1st Time #20Time: My Intro to 20 Time ProjectsWednesday, May 13, 20156:30 PM
We are around a month into my English 10 20Time projects and I've been trying to share my students' work and my process and progress for #20Time. This is my first try with 20 Time Projects, and I am loving it. The students who "get it" are doing some of the most meaningful work I've ever seen. Their projects, interests, passions and products have show such a range and great thinking.
I have been tweeting out my students's blogs and live streamed some elevator pitches over the past week, which have gotten a great response. It seems like last week's #geniushour chat caught my posts, and I received a lot of questions about my workflow so I decided to start a series of #20Time posts to share the awesome things my students are doing.
Today I'm writing about how I introduced #20Time, my goals, and my expectations.
I first told students about 20Time by having them explore the term. I split the class in half and had boys research 20 Time Projects and girls research #geniushour. The students then summarized their findings and shared resources on our Google Community. Later, I formally introduced the concept with this Slides presentation. It is living and breathing, and constantly updated.
Students had freedom for self-directed learning and growth. My focus with the project was to spend one day a week for one quarter of the school year with students' becoming an expert on something that mattered beyond my classroom. They were required to investigate a topic or question, curate research and create their own, consult with experts, and produce something. I followed a lot from Kevin Brookhouser's book on 20 Time Projects and adapted a little bit as necessary.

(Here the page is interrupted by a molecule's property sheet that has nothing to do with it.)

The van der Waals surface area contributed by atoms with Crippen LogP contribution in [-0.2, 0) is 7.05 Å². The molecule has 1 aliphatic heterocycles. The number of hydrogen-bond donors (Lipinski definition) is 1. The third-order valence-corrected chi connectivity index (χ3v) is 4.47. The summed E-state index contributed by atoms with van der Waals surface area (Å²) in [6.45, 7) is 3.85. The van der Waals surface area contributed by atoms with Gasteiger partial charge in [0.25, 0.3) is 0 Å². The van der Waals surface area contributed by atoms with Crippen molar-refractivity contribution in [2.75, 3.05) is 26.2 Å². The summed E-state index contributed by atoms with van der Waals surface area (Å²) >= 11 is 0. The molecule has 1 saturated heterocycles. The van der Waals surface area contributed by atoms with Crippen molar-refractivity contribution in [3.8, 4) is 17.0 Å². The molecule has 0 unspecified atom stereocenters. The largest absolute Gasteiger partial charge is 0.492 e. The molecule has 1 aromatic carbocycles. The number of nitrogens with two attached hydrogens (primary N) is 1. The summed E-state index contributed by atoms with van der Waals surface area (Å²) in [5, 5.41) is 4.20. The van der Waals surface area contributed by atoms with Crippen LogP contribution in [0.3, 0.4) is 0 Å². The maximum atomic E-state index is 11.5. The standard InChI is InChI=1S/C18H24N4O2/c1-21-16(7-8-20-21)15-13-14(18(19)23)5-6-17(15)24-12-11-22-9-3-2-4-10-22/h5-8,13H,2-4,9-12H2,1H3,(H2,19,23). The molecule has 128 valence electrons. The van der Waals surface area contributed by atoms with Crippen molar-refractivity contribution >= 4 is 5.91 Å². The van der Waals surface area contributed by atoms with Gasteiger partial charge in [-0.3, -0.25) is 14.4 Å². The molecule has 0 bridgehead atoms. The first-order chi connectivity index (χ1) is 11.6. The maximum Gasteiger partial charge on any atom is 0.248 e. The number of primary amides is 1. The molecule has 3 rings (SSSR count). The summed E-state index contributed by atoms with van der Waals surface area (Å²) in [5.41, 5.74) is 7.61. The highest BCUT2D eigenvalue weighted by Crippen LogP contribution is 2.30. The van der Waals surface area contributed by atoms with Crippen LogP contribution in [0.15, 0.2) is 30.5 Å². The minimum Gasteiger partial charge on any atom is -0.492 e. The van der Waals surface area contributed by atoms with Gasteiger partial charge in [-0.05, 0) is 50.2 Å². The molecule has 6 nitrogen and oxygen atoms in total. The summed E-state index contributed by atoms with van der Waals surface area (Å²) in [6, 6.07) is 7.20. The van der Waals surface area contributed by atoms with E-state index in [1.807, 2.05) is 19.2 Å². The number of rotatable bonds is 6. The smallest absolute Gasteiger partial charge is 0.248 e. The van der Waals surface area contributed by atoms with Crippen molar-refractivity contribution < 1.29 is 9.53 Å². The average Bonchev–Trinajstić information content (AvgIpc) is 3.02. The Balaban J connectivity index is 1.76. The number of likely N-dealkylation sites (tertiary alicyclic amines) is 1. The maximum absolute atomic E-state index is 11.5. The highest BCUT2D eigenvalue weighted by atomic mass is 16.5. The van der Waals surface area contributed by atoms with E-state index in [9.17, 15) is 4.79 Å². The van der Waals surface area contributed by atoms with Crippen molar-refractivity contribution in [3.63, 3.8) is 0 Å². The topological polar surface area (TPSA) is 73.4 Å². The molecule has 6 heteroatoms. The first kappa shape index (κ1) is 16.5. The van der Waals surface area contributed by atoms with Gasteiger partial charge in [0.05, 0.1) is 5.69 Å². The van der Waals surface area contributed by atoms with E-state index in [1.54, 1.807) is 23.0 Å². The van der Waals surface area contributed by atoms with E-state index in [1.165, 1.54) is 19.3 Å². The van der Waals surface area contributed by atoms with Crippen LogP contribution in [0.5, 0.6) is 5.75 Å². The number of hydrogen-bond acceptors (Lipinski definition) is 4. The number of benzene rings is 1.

The big ideas that I wanted to stick to include:
- Students must blog about their learning and progress
- Students must curate and conduct research and consult with experts to become one
- Students need to develop their own passions, interests, and futures
- Students must produce something
Besides these more philosophical views on the work, I am requiring students to complete a formal written proposal, elevator pitch, and annotated bibliography.
All of the academic work in my class is run through Google Communities and Classroom, and I wanted to separate this work from the rest. Instead of my individual class Communities, I created one English 10 2015 #20Time Community for all of my learners. I loved the idea of having one place that was removed from typical class work to organize our learning.
I also created one running Google Doc to list all of the 20Time class work and due dates. This, too, is evolving and changing as I write. Find the Task Sheet here.
To organize student blogs and provide feedback, I created a Google Form to submit blog links. After brainstorming for a while on how to best do this, I used conditional formatting and functions like sort and vlookup to color code a master index of student blogs. This was complicated, but not as crazy as it looks/seems I hope. Next time, I will walk you through this workflow. Find the product here.
Another understanding with my students is that all 20Time work is for an authentic public audience. Thank you to those of you who have read, shared, and commented. My students and I would love your help! Please continue to read, comment, and share their work. This workflow even got the endorsement from Mr. Brookhouser himself!
A master at organizing all these #20time projects--@mrshoenbart. Love the workflow. https://t.co/DptdgsycC5— Kevin Brookhouser (@brookhouser) May 4, 2015
I really want the to expand their mindset and growth by writing for authentic audiences and creating more meaningful content. I appreciate your consideration!
Sharing my 10th gr Ss #20Time blogs. Would love comments! http://t.co/YGgQjhZmGL #schoen10 #njed #NYEDchat #engchat pic.twitter.com/QmqQfvelKd— Adam Schoenbart (@MrSchoenbart) May 5, 2015
Check back next time for #20Time Blog Workflow!